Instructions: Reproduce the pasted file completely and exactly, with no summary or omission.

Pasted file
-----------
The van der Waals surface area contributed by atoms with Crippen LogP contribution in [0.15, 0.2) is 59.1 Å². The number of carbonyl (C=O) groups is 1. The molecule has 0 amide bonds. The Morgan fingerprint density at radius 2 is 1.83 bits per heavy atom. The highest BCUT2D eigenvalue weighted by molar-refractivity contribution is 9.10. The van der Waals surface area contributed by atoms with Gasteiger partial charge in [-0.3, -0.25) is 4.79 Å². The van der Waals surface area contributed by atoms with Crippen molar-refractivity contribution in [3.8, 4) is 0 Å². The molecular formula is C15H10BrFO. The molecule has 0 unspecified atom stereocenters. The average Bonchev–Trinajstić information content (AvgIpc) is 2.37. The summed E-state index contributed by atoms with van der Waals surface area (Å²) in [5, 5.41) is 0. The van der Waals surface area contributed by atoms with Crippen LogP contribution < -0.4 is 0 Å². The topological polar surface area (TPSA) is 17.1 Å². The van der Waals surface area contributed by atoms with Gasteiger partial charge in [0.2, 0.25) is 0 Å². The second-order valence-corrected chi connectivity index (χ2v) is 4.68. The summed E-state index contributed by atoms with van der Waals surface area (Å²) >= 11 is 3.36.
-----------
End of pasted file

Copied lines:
The van der Waals surface area contributed by atoms with Crippen LogP contribution in [0.15, 0.2) is 59.1 Å². The number of carbonyl (C=O) groups is 1. The molecule has 0 amide bonds. The Morgan fingerprint density at radius 2 is 1.83 bits per heavy atom. The highest BCUT2D eigenvalue weighted by molar-refractivity contribution is 9.10. The van der Waals surface area contributed by atoms with Gasteiger partial charge in [-0.3, -0.25) is 4.79 Å². The van der Waals surface area contributed by atoms with Crippen molar-refractivity contribution in [3.8, 4) is 0 Å². The molecular formula is C15H10BrFO. The molecule has 0 unspecified atom stereocenters. The average Bonchev–Trinajstić information content (AvgIpc) is 2.37. The summed E-state index contributed by atoms with van der Waals surface area (Å²) in [5, 5.41) is 0. The van der Waals surface area contributed by atoms with Crippen LogP contribution < -0.4 is 0 Å². The topological polar surface area (TPSA) is 17.1 Å². The van der Waals surface area contributed by atoms with Gasteiger partial charge in [0.2, 0.25) is 0 Å². The second-order valence-corrected chi connectivity index (χ2v) is 4.68. The summed E-state index contributed by atoms with van der Waals surface area (Å²) >= 11 is 3.36.